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    Review of ORACLE OF THE DEAD by John Maddox Roberts


    Minotaur, December 2008

    Decius Caecilius Metellus, now Praetor Peregrinus, is doing his best to stay away from Rome while the senate, Pompey and Caesar spar for control of the dying Republic. While visiting an Oracle to Hecate, a death-goddess, Metellus spots the corpse of a priest to Apollo--the god who shares a building with the oracle. Metellus resolves to investigate--anything to stay away from Rome. It isn't long before he starts getting pressure from Pompey to solve the problem. Pompey is planning on using southern Italy as a recruiting ground and he doesn't want any trouble to slow down his legions.

    Metellus's suspicions immediately point him toward the strange priestesses of Hecate. He's unaware of any other Oracles ruled by the death-goddess, and suspicious of any apparently supernatural activities. Still, finding the truth when everyone is suspicious of the Romans and when slaves can only give evidence after being tortured (hence their unwillingness to hurry forward) is difficult.

    Metellus's investigations can only be intermittent. There are many parties he needs to attend as the ranking Roman official in the area (at least until Pro-Consul Pompey visits), and then he's wounded, taking him temporarily off duty. Still, he keeps at it, even though he knows that his time is limited. If nothing else, he needs to head to Sicily before inevitable war breaks out between Caesar and Pompey.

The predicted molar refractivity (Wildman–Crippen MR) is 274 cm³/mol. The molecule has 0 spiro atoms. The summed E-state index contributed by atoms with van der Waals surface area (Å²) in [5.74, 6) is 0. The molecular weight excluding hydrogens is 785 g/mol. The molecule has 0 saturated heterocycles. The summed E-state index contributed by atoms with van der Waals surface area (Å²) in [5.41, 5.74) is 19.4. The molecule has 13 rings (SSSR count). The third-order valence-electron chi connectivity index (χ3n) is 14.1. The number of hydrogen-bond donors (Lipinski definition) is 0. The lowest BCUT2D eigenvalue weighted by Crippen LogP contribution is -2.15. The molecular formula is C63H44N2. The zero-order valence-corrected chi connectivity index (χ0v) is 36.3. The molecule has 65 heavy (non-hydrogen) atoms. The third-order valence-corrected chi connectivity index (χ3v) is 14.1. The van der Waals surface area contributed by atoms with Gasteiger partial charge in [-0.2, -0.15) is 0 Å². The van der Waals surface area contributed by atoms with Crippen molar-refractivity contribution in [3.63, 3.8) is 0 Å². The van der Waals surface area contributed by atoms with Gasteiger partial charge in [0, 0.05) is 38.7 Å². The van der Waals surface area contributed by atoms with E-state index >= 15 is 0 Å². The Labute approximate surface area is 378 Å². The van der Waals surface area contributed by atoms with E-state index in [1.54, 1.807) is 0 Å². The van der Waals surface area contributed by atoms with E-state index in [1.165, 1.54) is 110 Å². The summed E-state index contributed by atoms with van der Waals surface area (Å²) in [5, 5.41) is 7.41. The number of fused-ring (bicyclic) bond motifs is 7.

Author John Maddox Roberts (see more reviews of mysteries by Roberts) continues his SPQR series into the year when Caesar crosses the Rubercon and plunges the Roman Republic into its final conflagration. Roberts skillfully mingles history with mystery, increasing enjoyment for fans of Roman history. To me, though, ORACLE OF THE DEAD missed a few opportunities. Metellus's activities play no particular role in the Republic's last days, the conspiracy he uncovers is not especially large or important, and he could have done far more with the whole concept of a female-centered oracle (after all, the great Oracle of Delphi was once an Oracle of the goddess, taken over by Apollo).

    ORACLE OF THE DEAD is an enjoyable and fast read--even if I didn't find it up to the overall high standards of this excellent series.

    Three Stars

    Reviewed 6/19/09

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